[Show abstract][Hide abstract] ABSTRACT: The study was to focus on the relationship between wave motion (mass sperm motility, measured by a mass sperm motility score, manually assessed by artificial insemination (AI) center operators) and fertility in male sheep. A dataset of 711,562 artificial inseminations performed in seven breeds by five French AI centers during the 2001-2005 time period was used for the analysis. Factors influencing the outcome of the insemination, which is a binary response observed at lambing of either success (1) or failure (0), were studied using a joint model within each breed and AI center (eight separate analyses). The joint model is a multivariate model where all information related to the female, the male and the insemination process were included to improve the estimation of the factor effects. Results were consistent for all analyses. The male factors affecting AI results were the age of the ram and the mass motility. After correction for the other factors of variation, the lambing rate increased quasi linearly from three to more than ten points with the mass sperm motility score depending on the breed and the AI center. The consistency of the relationship for all breeds indicated that mass sperm motility is predictive of the fertility resulting when sperm are used from a specific ejaculate. Nonetheless, predictability could be improved if an objective measurement of mass sperm motility were available as a substitute for the subjective scoring currently in use in AI centers.
[Show abstract][Hide abstract] ABSTRACT: PhénoFinlait gathers together the actors of dairy industries including cattle, sheep and goats; around a common goal: monitoring milk Fatty Acid (FA) and protein composition. Quantifying FA and proteins by a reliable and cheap large-scale method is necessary before identifying the ways to adapt this composition to consumers’ and dairy processors’ demand. The objectives of the project were i) to characterize precisely the milk composition, ii) to phenotype and genotype a large population of females all over France, and iii)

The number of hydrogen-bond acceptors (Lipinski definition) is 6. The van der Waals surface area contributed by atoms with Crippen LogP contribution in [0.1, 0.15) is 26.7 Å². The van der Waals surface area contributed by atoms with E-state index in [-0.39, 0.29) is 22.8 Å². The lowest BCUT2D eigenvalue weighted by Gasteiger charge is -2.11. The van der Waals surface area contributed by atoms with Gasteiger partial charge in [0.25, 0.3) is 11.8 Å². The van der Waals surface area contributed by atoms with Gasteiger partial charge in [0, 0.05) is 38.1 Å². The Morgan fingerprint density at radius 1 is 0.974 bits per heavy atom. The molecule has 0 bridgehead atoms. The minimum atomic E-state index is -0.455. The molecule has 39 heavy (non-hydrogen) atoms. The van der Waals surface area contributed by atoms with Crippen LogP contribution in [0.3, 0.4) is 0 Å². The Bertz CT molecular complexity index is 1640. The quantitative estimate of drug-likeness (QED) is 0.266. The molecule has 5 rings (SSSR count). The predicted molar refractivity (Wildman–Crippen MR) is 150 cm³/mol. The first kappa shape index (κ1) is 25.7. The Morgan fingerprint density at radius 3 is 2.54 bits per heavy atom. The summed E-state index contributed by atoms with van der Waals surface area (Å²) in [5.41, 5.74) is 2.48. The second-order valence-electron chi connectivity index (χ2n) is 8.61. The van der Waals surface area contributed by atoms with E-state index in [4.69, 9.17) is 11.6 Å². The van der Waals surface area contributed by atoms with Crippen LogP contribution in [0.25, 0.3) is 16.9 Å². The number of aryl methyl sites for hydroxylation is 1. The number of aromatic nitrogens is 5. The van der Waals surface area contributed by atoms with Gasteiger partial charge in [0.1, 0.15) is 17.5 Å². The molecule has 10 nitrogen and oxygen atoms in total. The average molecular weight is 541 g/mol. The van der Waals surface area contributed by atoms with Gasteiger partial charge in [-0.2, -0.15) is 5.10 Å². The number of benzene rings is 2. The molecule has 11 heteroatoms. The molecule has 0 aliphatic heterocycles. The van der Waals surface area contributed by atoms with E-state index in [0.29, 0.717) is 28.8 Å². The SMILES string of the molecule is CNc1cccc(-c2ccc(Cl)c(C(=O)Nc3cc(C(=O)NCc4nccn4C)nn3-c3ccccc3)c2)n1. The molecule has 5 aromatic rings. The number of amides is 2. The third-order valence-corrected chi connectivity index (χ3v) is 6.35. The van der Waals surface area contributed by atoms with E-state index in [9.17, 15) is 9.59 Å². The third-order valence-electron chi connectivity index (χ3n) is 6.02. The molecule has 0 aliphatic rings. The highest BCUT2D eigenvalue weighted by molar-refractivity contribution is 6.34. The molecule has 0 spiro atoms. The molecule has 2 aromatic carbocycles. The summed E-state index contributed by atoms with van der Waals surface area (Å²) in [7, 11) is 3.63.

to identify the genetic and feeding levers to control this composition. Mid infrared (MIR) spectrometry has been chosen to quantify milk FA and proteins. With this method, the four caseins, the two main whey proteins, and 15 to 27 FA can be quantified routinely and precisely. A large-scale data collection has been carried out in more than 1,500 commercial dairy cattle, goat and sheep farms. Dairy production, MIR spectra, female physiological stages, and composition of the diet were collected. More than 12,000 cows, goats and ewes were also genotyped. Finally, more than 800,000 representative data are stored in a database for the study of the genetic determinism of milk FA and protein composition, and the impact of husbandry.
[Show abstract][Hide abstract] ABSTRACT: Abstract Text: French dairy sheep breeding schemes require a significant number of alive AI rams due to the fresh semen constraints. This number may be reduced significantly (by 25% to 45%) in the case of genomic selection (GS). For the AI rams, in a GS design, a genomic selection rate (r1) at 3-month-old, completed by a progeny selection rate (r2) at 2.5-year-old, is replacing the only progeny selection rate (r) at 2.5-year-old performed in a classical scheme. Compared to actual optimum (r) of 0.5, r1 and r2values of respectively 0.3 and 0.8 allow an annual genetic gain increased by 15%, at same breeding cost of the AI rams. Genomic selection will be implemented in 2015 in Lacaune and in a near future in Manech breed.
Dairy sheep Lacaune, Manech
Genomic breeding scheme
10th World Congress on Genetics Applied to Livestock Production; 08/2014